by Meredith Hardy
Every story has a beginning, and most of them begin with a mother. Rachel Faucett Lavien. We know she was born on Nevis in 1729. Her father was a French Huguenot planter and physician. She arrived on St. Croix with her mother, Mary Uppingham, in 1745, to visit her sister and brother-in-law who lived at Number 9 Company Quarter. Within a year young Rachel, merely 16 years old, was married to Johan Michael Lavien and a year later she gave birth to a son, Peter. Within five years, however, the marriage was over. Lavien had his young wife incarcerated in Fort Christiansvaern, accusing her of refusing to live with him as a wedded wife. This attempt to penalize and control his young wife’s actions backfired; once released, Rachel and her mother left the island for St. Kitts.
Rachel then met James Hamilton, who worked for the company Archibald Ingram, at Basseterre, St. Kitts. Together they lived on Nevis for nearly 15 years, and had two boys: James (1753), and Alexander (1755).
Back on St. Croix, Lavien filed for divorce in 1759. She was found guilty, forbidden to remarry, and not allowed to make any future claims against her former husband.
In May 1765, the Hamiltons traveled to St. Croix for business. When they stepped off the boat in Christiansted they entered a small, bustling, cosmopolitan port town that was only 30 years old. You could hear many different languages being spoken at any time. There were two main markets, the Daily Market and the Sunday Market, and hucksters would have been walking the streets selling their goods. Over 1,000 vessels entered and left the harbor and port a year. Underlying all of this business and agriculture was the commodity of human lives and labor. And, all of these transactions were conducted without a banking system.
When James’ work was completed in January 1766, he returned to Nevis, alone. Perhaps, as an older Alexander recounted (in Freeman 2001:880) “…my father’s affairs at a very early day went to wreck….This occasioned a separation between him and me when I was very young”.
Rachel opened a small store and sold plantation supplies, while the family lived upstairs. Initially located at No. 34 Company Street, the store was moved briefly to No. 23 in 1767 before returning to No. 34. At age 11, young Alexander started to work at the firm Beekman and Cruger. He was brilliantly smart, and was left to manage the shop while Cruger was away in New York, an experience that would serve him well later in life.
On February 10, 1768, both Alexander and Rachel became very sick, probably with yellow fever. Alexander recovered but his mother did not, and she died nine days later. The next day she was buried in the Lytton family cemetery. The boys went to live with their cousin, Peter, until his death by his own hand in 1769. Young Alexander then went to stay with Thomas Stevens, and his dear friend Ned.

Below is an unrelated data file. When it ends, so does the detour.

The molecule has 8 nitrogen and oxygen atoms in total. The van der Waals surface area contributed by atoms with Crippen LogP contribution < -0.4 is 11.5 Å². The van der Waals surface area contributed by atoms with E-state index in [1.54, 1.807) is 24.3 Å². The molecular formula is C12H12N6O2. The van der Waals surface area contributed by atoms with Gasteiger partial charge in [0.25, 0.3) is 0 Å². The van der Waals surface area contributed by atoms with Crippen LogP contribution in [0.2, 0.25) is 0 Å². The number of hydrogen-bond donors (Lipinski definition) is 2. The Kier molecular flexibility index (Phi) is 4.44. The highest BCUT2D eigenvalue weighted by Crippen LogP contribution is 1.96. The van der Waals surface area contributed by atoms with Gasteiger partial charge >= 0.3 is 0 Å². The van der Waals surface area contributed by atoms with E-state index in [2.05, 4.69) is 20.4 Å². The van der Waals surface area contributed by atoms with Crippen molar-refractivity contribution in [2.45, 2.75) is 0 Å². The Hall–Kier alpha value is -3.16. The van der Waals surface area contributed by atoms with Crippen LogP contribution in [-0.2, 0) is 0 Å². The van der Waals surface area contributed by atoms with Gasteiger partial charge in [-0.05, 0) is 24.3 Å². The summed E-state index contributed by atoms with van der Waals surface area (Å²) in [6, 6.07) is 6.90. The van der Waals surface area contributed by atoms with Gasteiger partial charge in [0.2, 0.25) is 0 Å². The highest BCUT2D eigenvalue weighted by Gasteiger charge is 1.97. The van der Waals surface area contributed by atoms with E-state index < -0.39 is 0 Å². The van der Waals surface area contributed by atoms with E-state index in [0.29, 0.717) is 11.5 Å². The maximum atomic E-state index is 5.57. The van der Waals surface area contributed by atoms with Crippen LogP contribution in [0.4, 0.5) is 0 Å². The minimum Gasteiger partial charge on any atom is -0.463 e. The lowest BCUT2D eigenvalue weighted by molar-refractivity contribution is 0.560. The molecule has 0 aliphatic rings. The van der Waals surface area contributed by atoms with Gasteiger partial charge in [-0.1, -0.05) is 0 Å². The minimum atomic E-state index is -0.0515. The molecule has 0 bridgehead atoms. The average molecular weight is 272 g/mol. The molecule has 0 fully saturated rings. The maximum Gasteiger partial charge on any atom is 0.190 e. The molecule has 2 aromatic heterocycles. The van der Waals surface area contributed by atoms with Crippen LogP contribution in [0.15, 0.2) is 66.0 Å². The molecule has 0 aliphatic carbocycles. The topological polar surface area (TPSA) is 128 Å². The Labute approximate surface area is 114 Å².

August 31, 1772 was a day that would change young Alexander’s life forever. On that day a powerful hurricane hit the island, and Alexander captured its power and fury in a letter he penned to his father, now living on Tobago. This letter was good enough to motivate people to help get him to North America and a formal education. The rest, as they say, is history.
Years later, as the First Secretary of Treasury, Alexander Hamilton rallied for a diversified economy, the establishment of a small national debt to create good credit, and the charging of modest taxes to pay down the debt. History has aligned him with a strong, centralized government, but his philosophies regarding economy and governance are actually founded on the notion of flexibility and compromise. He believed in the separation of powers and protection of the judiciary from manipulation. While his rise from poverty to national political greatness is known and admired, perhaps he should also serve as a model for political tolerance.
Meredith Hardy is the acting Cultural Resource Program Manager for Christiansted National Historic Site, and is an archeologist and the Coordinator for Interpretation and Education at the National Park Service’s Southeast Archeological Center.
Brookhiser, Richard. 1999. Alexander Hamilton: American. The Free Press/Simon and Schuster, Inc.
Chernow, Ron. 2004. Alexander Hamilton, New York: The Penguin Press.
Cissel, William J. 2004. Alexander Hamilton: the West Indian Founding Father. Presented at the
Symposium “Alexander Hamilton, the Formative Years,” Government House, Christiansted, St. Croix. On file, Christiansted National Historic Site, Christiansted, St. Croix.
Cissel, William J. 2007. Alexander Hamilton: Myth, Legend, and Reality. On file, Christiansted
National Historic Site, Christiansted, St. Croix.
Freeman, Joanne B. 2001. Alexander Hamilton. Writings. Literary Classics of the United States, Inc., New York.
Holsoe, Svend. 2014. Hamilton’s Christiansted, National Park Service Report. On file, Christiansted National Historic Site, Christiansted, St. Croix.
Ramsing, H. U. 1939. “Alexander Hamilton og hans Mødrene Slægt. Tidsbilleder fra Dansk
Vestindiens Barndom,” Personalhistorisk Tidsscrift (København), 10 rk., 6 bd, 225-270.
Royal Danish American Gazette, publisher Daniel Thibou (Christiansted, Danish West Indies), 1770-1773.